- #1

- 1,030

- 4

How do you show that the surreal numbers form a proper class?

- Thread starter Dragonfall
- Start date

- #1

- 1,030

- 4

How do you show that the surreal numbers form a proper class?

- #2

matt grime

Science Advisor

Homework Helper

- 9,395

- 3

Since there are 'more' ordinals than cardinals, and there is a proper class of cardinals (if there is a set of cardinals, C, what is the cardinality of the power set of C?), this becomes easy - if I've understood the one thing I read about surreal numbers and some link to ordinals, and that;s a big if.

- #3

- 1,030

- 4

- #4

- 355

- 3

Never mind, I was reading the Wiki article, and I apparently misunderstood some things.

Last edited:

- #5

matt grime

Science Advisor

Homework Helper

- 9,395

- 3

- #6

- 1,030

- 4

But I haven't read anything on the "norm" of surreal numbers; maybe it's defined differently.

- #7

matt grime

Science Advisor

Homework Helper

- 9,395

- 3

It does.If a metric needs to be real-valued,

and if the surreals form a proper class

they do - apparently.

Checking the definitions is always a good idea.

- #8

- 1,030

- 4

I guess that answers the question about complete ordered fields.

- #9

- 355

- 3

(Rehash of my earlier post... only this time, correct)

Ignoring that the surreals form a proper class rather than a set, you'd need to prove that you can't define a metric on them that turns them into a complete ordered field.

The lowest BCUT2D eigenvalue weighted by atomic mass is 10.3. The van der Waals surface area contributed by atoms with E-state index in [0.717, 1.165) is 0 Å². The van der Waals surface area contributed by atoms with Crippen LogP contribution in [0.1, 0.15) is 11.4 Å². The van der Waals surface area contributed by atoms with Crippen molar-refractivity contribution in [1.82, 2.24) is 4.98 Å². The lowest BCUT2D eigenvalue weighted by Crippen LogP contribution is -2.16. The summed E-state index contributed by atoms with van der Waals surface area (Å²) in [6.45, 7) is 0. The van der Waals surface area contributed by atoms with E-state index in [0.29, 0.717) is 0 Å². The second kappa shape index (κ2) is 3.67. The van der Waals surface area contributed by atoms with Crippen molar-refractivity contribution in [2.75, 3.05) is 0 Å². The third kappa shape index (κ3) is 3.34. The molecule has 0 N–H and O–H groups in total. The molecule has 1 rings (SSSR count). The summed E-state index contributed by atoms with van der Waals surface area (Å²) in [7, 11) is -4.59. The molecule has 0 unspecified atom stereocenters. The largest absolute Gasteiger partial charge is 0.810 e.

One way to see that the surreal numbers are not a complete ordered field is to use the axioms of a complete ordered field to show that they satisfy the archimedean property, which says that there are no infinitesimals other than 0 and no infinities. Since the surreal numbers have non-zero infinitesimals and infinities, they cannot be a complete ordered field.

Ignoring that the surreals form a proper class rather than a set, you'd need to prove that you can't define a metric on them that turns them into a complete ordered field.

One way to see that the surreal numbers are not a complete ordered field is to use the axioms of a complete ordered field to show that they satisfy the archimedean property, which says that there are no infinitesimals other than 0 and no infinities. Since the surreal numbers have non-zero infinitesimals and infinities, they cannot be a complete ordered field.

Last edited:

- #10

Hurkyl

Staff Emeritus

Science Advisor

Gold Member

- 14,916

- 19

(hint... can you find one bigger than everything in that set?)

- #11

- 1,030

- 4

- #12

Hurkyl

Staff Emeritus

Science Advisor

Gold Member

- 14,916

- 19

Or by trichotomy....

- #13

- 1,030

- 4

How does it violate trichotomy?

- #14

Hurkyl

Staff Emeritus

Science Advisor

Gold Member

- 14,916

- 19

You've asserted:

X is the set of all surreal numbers

{X | } is a surreal number

and it's a basic fact of surreal numbers that

{X | } is larger than every member of X

so....

Now that I think of it, I'm pretty sure it's also a theorem that every surreal number is a well-founded set.

X is the set of all surreal numbers

{X | } is a surreal number

and it's a basic fact of surreal numbers that

{X | } is larger than every member of X

so....

Now that I think of it, I'm pretty sure it's also a theorem that every surreal number is a well-founded set.

Last edited:

- Last Post

- Replies
- 3

- Views
- 1K

- Replies
- 0

- Views
- 2K